Whether you’re travelling abroad for work or play, it’s an excellent idea to pack travel insurance, along with the rest of your going-away belongings.
Unexpected events and emergencies can ruin a trip. Having travel cover in place acts like a financial safety net should anything go wrong while you’re away.
Sadly, a combination of the pandemic coupled with the UK government’s changing traffic light system of destinations, means arranging travel cover has never been more confusing.
The government says the new system means fully vaccinated travellers returning to England from Rest of the World (that is, non-red) list countries will not require pre-departure tests before arrival into England.
If you’re heading overseas to a Rest of the World country or destination, here’s the new state of play in terms of travel obligations, plus the essentials you need to know when taking out travel insurance.
The following applies to travellers returning to London and other English locations. If you are returning to Scotland, Wales or Northern Ireland, check with the relevant authorities for any differences in requirements.
Rest of the World travellers
At the time of writing, countries currently featuring on the Rest of the World list include the popular holiday destinations of Spain (including the Balearic and Canary Islands), , France, Italy and Cyprus.
If you decide to travel to one of the hundreds of countries and territories that make up the rest of the world list, taking out travel cover can protect you in the event something goes wrong on your trip.
That includes Covid-related incidents although, as you might expect, the exact level of protection depends on the policy you take out and from which insurer.
Before looking at the nitty-gritty of buying insurance, here’s a reminder of the rules for travellers returning from rest of the world countries and destinations.
Heed the rules
UK travellers should follow the government’s traffic light system when heading overseas. Note that the government currently advises against travel to red list countries.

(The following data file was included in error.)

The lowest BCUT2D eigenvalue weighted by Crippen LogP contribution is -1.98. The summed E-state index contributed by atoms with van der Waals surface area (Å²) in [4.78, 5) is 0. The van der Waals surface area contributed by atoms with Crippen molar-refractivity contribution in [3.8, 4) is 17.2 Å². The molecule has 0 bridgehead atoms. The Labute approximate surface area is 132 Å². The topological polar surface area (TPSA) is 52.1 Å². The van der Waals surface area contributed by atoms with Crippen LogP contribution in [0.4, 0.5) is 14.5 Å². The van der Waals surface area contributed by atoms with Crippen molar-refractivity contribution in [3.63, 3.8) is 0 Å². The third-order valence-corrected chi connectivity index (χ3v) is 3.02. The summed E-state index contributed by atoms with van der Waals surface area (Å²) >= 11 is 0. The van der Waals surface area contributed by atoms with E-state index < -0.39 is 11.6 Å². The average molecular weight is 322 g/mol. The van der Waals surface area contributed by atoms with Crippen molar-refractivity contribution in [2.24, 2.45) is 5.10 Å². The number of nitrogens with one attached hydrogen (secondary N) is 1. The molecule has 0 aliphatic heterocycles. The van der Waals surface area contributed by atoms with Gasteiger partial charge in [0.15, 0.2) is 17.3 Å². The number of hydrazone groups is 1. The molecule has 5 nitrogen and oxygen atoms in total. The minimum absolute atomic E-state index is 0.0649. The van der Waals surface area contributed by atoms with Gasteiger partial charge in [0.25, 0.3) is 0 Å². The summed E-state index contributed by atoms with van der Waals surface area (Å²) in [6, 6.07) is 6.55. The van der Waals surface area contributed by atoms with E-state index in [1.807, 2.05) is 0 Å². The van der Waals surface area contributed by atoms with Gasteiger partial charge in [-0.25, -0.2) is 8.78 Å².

By way of contrast, travellers who are returning to England from rest of the world countries and destinations must:
Prior to departure from abroad
Travellers who have been fully vaccinated for at least 14 days must:
book and pay for a day two Covid-19 PCR test, to be taken after arrival in England
complete a passenger locator form, any time in the 48 hours before arrival in England
take a Covid-19 test on or before day two of arriving in England
There will be no need to take either a pre-departure test, or a Covid-19 test on day eight. There’s also no need to quarantine for 10 days after arrival in England.
From the end of October and to coincide with the return from half-term breaks, the government has said that eligible fully vaccinated travellers will be able to replace the day two PCR test with a cheaper, lateral flow test.
In-bound travellers must be able to prove that they have been fully vaccinated, either with an online or printed document produced by a national or state-level public health body.
Without the relevant paperwork, in-bound travellers will have to follow the rules as applied to non-vaccinated individuals (see below).
Travellers who are not fully vaccinated must:
take a pre-departure Covid-19 test – to be taken in the three days before travelling to England
book and pay for day two and day eight Covid-19 tests – to be taken after arrival in England
complete a passenger locator form – any time in the 48 hours before your arrival in England
After arriving in England, you must:
quarantine at home or in the place you are staying for 10 days
take a Covid-19 test on or before day two, and on or after day eight
You may be able to shorten your isolation period and leave quarantine early by paying for a private Covid-19 test through the Test to Release scheme.
Travelling with children
There are different age limits for children that need to take various Covid-19 tests:
test to enter another country – check foreign travel advice for the country concerned
test before travel back to England – children aged 10 and under do not need to take a test
day two tests after arrival in England – children aged four and under do not need to take a test
Test to Release test – children of all ages must take the test if adults in their household are taking part in the scheme
What does travel insurance cover?
A comprehensive travel insurance policy should cover you for everything from emergency medical costs incurred abroad, to stolen items, lost luggage, or for a trip that gets cancelled.
If possible, take out cover at the same time as you make a travel booking. Cancellation cover is a key component of travel insurance and, having a policy in place early, provides financial peace of mind should an unforeseen event scupper your plans before you even leave the country (such as bereavement or illness).
Policies differ from one insurer to another, but standard travel products should at least cover you for:
Medical expenses if you fall ill or get injured while you’re away, plus repatriation costs
Lost or stolen possessions for example, money, personal items, or luggage